Last Updated on October 7, 2023 by Robert C. Hoopes
Title: Strikes Influence US Employment Data According to Cornell University Study
Subtitle: Impact of Labor Disputes Seen in September Jobs Report as Thousands Participate in Strikes
According to Cornell University’s Labor Action Tracker, more than 450,000 workers in the United States have been involved in 312 strikes so far this year. The data reveals an increasing trend of labor disputes, which have an impact on the country’s employment figures.
The Bureau of Labor Statistics (BLS) is responsible for producing the monthly jobs report, which is based on two surveys. The first survey asks employers about their total workforce, while the second survey queries individuals about their employment status during a specific week.
It is noteworthy that striking workers are still classified as employed in the jobs report, as long as they received any form of compensation during the reference period, even if it was just for an hour. For instance, United Auto Workers members who were on strike during the reference week in September were counted as employed in that month’s jobs report. However, if the strike continues, they may not be counted in the October report.
The influence of labor disputes, such as the recent SAG-AFTRA strike, can be observed in the data included in the September jobs report. This exemplifies the potential impact that strikes can have on employment statistics.
On the other hand, strikes led by contract workers or freelancers, like the recent Writers Guild of America strike, might not be easily visible in industry hiring data sourced from payroll records. Nevertheless, these strikes would still impact the overall employment data since the survey used to calculate the unemployment rate captures almost all types of working arrangements.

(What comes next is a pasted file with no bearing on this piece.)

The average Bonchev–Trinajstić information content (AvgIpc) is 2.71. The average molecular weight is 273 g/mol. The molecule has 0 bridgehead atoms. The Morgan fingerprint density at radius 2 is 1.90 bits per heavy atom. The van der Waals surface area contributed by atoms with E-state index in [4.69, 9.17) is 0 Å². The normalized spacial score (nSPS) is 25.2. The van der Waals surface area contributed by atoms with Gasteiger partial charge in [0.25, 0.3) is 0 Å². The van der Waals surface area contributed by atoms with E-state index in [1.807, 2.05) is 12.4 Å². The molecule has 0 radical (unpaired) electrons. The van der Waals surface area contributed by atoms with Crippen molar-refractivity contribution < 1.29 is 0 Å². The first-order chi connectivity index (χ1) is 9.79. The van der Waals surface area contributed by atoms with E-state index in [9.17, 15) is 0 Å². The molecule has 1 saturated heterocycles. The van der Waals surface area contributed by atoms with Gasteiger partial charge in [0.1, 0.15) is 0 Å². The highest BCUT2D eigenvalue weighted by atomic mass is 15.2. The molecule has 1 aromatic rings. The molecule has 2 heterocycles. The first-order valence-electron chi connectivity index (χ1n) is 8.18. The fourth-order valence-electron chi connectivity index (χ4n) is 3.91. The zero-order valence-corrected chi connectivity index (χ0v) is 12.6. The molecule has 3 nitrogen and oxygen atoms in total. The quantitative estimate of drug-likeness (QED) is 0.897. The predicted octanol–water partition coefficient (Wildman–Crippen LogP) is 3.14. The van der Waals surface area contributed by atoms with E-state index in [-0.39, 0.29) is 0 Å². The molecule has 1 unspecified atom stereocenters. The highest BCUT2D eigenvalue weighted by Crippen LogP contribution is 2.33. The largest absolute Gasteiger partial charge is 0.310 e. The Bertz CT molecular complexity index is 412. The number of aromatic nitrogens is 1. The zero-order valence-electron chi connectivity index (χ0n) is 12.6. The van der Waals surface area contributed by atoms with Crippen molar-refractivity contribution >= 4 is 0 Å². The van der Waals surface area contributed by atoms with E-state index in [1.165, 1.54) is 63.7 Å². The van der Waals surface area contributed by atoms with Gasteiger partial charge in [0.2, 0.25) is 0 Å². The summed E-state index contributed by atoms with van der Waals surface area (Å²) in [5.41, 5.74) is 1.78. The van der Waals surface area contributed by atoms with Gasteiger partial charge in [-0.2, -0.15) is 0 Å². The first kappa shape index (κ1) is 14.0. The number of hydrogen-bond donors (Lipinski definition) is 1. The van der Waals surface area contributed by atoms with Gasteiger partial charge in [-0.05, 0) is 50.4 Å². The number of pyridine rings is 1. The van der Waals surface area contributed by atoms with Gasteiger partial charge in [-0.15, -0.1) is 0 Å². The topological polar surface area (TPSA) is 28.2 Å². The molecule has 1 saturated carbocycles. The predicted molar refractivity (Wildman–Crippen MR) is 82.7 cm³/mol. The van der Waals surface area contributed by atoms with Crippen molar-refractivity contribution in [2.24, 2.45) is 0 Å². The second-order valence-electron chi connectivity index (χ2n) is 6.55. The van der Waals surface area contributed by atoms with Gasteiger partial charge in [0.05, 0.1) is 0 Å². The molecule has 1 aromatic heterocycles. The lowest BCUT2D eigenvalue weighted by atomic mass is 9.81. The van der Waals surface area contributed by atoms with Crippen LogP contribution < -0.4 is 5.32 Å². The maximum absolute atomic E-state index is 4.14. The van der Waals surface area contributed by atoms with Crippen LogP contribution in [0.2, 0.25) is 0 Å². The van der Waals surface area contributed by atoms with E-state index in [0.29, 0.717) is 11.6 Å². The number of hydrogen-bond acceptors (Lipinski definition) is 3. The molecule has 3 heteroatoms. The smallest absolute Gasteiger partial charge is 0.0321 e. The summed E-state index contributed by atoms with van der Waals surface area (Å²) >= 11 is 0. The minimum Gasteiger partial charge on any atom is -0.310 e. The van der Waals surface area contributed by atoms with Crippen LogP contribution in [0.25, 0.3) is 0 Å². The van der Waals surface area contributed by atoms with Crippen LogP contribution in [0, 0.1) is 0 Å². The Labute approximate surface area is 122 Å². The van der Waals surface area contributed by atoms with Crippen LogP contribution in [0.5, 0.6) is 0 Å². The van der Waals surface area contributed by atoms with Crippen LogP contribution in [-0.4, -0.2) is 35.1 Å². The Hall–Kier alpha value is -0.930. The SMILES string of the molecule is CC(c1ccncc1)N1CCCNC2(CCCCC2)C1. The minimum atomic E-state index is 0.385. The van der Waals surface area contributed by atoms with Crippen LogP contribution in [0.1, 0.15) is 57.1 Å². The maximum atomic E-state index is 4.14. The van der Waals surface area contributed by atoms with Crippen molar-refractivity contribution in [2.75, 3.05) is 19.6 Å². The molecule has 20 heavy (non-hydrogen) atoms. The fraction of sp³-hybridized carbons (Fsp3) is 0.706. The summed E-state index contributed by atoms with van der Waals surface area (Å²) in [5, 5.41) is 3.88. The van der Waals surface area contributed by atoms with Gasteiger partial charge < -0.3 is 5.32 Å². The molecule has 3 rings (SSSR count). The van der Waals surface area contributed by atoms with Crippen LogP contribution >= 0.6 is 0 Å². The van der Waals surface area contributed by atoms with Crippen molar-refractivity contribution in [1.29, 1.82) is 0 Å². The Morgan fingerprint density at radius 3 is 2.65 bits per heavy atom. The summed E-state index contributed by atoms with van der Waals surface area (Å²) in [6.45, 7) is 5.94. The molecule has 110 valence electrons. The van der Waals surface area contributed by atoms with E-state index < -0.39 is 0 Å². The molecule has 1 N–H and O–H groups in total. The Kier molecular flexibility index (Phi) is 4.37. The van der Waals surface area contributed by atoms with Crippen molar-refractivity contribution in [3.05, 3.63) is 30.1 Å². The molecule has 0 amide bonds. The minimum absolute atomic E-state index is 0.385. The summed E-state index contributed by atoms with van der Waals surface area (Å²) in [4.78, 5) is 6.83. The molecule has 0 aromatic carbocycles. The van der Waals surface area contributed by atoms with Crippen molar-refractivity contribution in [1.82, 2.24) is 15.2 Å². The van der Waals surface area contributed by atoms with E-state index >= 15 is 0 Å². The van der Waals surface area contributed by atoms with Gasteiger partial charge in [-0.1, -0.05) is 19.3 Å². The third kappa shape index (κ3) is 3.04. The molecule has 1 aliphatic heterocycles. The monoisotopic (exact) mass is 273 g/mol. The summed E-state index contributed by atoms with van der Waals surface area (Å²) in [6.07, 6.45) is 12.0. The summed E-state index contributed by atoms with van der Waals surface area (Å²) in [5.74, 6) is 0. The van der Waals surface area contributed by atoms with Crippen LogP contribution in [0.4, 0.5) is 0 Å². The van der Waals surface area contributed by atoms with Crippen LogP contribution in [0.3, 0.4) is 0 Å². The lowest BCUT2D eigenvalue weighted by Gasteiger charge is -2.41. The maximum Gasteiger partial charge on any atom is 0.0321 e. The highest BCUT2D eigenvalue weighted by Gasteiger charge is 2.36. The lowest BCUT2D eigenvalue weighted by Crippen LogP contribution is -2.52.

The BLS categorizes an individual as unemployed if they have actively sought work in the four weeks preceding the survey, irrespective of whether they are part of a striking union. Therefore, if someone participating in a strike earned money from an alternative job, they would still be counted as employed.
To clarify, Cody Parkinson, an economist at the BLS, affirmed that a worker who participated in a strike for the entire reference period and did not hold another job would be categorized as employed but not at work due to a labor dispute.
The findings from Cornell University’s Labor Action Tracker shed light on the significant impact that strikes have on employment data in the United States. As labor disputes continue to occur across various industries, it is crucial to consider these factors while analyzing the country’s job market trends.
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